In Gaza, at the invitation of the International Committee of the Red Cross (ICRC), Jess Markt, an American who began playing wheelchair basketball when he was 19 after suffering a spinal cord injury, oversaw the training of 115 male and female players over the course of three weeks in May 2016.
Players from Al Basma and Al Salam Clubs go at it during a friendly match on May 23, 2016, using skills they learnt during the training. Together with the Palestinian Paralympic Committee, the municipality of Gaza and the Union of Wheelchair Basketball, the ICRC promotes the inclusion of people with disabilities in all aspects of life in Gaza in support of their universal right of integration in the political, social, economic and cultural life of the area.
Mahmoud Awad, an Al Basma Club player, started practicing wheelchair basketball eight months ago. “My friends, who have a similar disability, encouraged me to play this sport. We gathered and built the team together. This sport makes a big difference in my life. Now, I get the chance to meet other players from different clubs and participate in tournaments, which makes me feel better. It was difficult to play at the beginning. After some time, practice and trainings, I learnt and now I am able to play, compete and enjoy.”
During the training on May 23, the participants were coached on the basic rules of the sport and the subtle skills designed for people with special needs.
Players prepare during a jump ball. US coach Jess Markt led a basketball clinic for Palestinian men in Gaza City on May 23.
Ibrahim Alkaseeh, 30, a player from Al Basma Club, started playing wheelchair basketball a year ago. He lost his limbs in 2009 while he was farming his land in Beit Lahia, a city in the North of the Gaza Strip. He received artificial limbs from the ICRC-supported Artificial Limbs and Polio Centre (ALPC) in Gaza city.
Eisa Ghalia, 24, lost his limbs in 2008. He has played with Al Basma Club for a year, but he is also a member of the Palestine’s Athletes team. He represented the occupied Palestinian territory at the Beijing Paralympic Athletics in 2012.
Emad Alkaseeh, 24, a player of Al Basma Club, takes a two point shot.
A Palestinian woman takes a shot during a wheelchair basketball clinic led by US coach Jess Markt in Khan Younis in the southern Gaza strip on May 28, 2016.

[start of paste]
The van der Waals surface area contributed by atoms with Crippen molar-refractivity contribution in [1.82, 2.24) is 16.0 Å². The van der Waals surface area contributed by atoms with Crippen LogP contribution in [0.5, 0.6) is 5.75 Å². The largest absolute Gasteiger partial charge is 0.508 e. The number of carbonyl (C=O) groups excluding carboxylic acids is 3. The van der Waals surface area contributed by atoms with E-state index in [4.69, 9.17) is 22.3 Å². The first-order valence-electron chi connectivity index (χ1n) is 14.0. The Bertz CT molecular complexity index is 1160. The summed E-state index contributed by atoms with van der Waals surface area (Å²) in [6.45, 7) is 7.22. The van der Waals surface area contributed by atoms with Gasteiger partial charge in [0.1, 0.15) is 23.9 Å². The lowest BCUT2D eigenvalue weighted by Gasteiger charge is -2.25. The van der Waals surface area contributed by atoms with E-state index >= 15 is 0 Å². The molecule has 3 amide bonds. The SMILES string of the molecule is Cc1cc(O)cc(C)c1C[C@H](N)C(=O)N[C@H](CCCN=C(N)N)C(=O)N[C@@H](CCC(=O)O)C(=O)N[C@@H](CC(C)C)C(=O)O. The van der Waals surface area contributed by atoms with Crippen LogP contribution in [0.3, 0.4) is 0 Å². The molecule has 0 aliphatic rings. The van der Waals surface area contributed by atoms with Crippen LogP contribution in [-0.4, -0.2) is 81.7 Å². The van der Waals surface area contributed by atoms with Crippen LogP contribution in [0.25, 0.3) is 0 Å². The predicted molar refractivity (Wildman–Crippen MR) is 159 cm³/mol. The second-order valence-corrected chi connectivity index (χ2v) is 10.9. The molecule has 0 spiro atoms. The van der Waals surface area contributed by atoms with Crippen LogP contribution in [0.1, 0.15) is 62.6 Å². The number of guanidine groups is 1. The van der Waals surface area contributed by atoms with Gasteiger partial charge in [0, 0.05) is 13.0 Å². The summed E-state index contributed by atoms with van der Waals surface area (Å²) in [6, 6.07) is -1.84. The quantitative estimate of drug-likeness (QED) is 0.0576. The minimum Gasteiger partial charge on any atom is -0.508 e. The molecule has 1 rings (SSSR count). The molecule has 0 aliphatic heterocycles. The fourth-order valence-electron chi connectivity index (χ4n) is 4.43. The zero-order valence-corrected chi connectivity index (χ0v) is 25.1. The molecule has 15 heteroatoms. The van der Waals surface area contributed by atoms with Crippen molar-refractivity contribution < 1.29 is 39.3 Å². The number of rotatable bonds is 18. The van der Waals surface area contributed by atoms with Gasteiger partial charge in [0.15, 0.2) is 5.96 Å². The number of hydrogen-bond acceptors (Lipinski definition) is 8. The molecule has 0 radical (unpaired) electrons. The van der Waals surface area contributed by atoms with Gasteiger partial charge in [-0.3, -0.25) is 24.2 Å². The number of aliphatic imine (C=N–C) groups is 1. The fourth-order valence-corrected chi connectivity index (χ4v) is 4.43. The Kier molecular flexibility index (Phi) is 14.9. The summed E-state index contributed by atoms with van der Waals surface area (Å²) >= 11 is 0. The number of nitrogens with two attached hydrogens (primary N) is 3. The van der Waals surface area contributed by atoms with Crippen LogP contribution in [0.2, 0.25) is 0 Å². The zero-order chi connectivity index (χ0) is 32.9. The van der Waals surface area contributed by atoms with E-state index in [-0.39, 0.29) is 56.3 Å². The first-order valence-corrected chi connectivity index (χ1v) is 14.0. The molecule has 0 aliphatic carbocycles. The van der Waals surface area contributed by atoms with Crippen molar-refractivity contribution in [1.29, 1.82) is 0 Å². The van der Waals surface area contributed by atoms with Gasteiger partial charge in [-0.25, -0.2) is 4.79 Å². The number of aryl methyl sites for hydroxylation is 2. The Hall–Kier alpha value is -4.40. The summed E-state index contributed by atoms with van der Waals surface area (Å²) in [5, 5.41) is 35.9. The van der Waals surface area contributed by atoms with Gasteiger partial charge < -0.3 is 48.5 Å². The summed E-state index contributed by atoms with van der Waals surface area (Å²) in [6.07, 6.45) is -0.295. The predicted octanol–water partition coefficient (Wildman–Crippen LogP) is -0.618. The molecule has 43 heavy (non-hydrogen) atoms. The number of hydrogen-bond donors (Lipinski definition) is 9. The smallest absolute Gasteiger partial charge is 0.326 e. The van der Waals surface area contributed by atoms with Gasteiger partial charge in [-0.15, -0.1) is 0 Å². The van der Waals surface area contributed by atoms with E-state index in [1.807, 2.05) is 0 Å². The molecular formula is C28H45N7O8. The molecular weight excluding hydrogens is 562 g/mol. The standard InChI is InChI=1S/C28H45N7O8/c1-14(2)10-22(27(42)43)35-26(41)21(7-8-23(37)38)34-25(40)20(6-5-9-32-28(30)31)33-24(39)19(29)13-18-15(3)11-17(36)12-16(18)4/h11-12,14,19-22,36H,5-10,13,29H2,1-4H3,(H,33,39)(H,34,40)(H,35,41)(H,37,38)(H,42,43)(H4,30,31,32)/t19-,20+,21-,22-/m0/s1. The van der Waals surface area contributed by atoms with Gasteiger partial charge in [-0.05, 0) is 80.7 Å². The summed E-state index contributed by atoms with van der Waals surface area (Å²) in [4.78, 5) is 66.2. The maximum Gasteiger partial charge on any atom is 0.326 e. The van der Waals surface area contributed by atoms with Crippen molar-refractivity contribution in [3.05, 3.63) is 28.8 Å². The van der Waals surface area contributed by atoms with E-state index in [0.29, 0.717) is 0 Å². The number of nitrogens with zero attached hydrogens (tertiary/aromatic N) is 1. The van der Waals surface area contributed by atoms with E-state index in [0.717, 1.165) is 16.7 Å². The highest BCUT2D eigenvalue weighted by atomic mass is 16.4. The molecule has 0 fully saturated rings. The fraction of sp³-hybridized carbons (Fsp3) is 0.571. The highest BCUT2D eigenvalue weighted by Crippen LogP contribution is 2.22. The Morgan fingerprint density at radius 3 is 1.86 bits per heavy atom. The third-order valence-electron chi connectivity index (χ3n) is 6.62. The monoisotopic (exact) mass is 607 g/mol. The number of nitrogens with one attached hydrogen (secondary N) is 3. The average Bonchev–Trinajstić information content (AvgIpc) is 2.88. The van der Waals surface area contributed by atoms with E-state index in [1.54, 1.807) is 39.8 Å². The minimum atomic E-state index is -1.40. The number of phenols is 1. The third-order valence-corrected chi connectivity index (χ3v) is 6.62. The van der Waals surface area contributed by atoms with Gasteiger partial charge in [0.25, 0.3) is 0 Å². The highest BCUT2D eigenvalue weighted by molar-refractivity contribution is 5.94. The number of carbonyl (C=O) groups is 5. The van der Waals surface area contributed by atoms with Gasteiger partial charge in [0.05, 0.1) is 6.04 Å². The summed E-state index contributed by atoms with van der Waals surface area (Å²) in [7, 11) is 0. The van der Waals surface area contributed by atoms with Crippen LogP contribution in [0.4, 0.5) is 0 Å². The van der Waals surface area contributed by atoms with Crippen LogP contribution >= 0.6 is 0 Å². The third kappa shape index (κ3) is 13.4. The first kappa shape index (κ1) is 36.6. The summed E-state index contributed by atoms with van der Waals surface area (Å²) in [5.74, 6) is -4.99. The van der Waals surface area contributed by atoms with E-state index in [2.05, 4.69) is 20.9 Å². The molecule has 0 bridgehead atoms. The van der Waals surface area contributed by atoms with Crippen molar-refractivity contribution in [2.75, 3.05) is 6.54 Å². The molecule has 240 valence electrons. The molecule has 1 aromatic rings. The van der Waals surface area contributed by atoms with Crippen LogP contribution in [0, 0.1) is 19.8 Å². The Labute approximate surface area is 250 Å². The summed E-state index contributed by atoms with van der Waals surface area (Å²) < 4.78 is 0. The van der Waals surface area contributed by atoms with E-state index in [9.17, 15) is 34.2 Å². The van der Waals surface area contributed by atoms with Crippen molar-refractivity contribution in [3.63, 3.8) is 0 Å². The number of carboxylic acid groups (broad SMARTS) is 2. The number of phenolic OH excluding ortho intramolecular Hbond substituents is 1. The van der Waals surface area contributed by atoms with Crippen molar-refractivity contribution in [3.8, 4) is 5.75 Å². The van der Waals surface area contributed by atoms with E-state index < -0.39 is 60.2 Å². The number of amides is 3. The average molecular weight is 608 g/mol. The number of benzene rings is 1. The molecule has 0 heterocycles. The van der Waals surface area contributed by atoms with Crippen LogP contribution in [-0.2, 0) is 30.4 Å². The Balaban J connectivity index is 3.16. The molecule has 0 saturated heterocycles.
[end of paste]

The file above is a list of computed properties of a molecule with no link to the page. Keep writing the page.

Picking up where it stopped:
The ICRC has provided 70 wheelchairs to eight teams in 2016. More than 75,000 Gazans out of a population of 1.9 million have been registered as people with disability.
Female players from Al Salam Club learn the fundamentals of wheelchair basketball passing during a training in Khan Younis in the southern Gaza strip on May 28, 2016.
“I try to ignore people’s negative looks toward the disabled, but I know there’s still a long way to go before we are completely integrated in society,” a woman from the Palestine Red Crescent Society (PRCS) team said.
“There is the social pressure that sometimes says women shouldn’t play sports,” Markt said.
“I think there is a lot of pressure here, and it’s difficult, but I think these women just like those in other countries can overcome that pressure and set an example for other girls to come and start to play.”
Wessal Abu Alyan, a 40-year-old mother of four, said playing helped her “feel free and strong”.
According to wheelchair basketball coach, Jess Markt, sports can be a therapeutic tool that can accelerate the rehabilitation process after one suffers a life-altering injury.
“Playing basketball on a daily basis will make Gaza’s disabled feel better, and it will certainly improve sore and weak muscles,” Markt said. “They should be given what they need — courts and equipment — to give them the chance to master the play and sharpen their basketball skills.”
A group of female players exchange passes during a training in Khan Younis in the southern Gaza strip on May 28, 2016. They are part the soon-to-be-formed Paralympic women’s basketball team in the Gaza Strip.
Samar Shurrab, a player from the PRCS Club, talks to her daughter, Mona (5 years) during a training. Samar is married and has four children. She has an artificial limb in her left leg. She practises wheelchair basketball and javelin for persons with disabilities.
“Society is doing a better job of integrating the disabled, especially because nearly every household is touched by a disabled person,” said Fadi Dib, a 32-year-old coach for the Red Crescent Paralympic team, in Khan Yunis, southern Gaza.
Jess Markt, a 40-year-old coach from the US, visited Gaza for the second year in a row to train wheelchair basketball teams.
“Playing basketball on a daily basis will make Gaza’s disabled feel better, and it will certainly improve sore and weak muscles,” Markt said.
Jess has been coaching wheelchair basketball since 2009, and has trained players, coaches, and classifiers in Afghanistan, India, occupied Palestinian territory, and Cambodia.
Pictures: Jesus Serrano Redondo/ICRC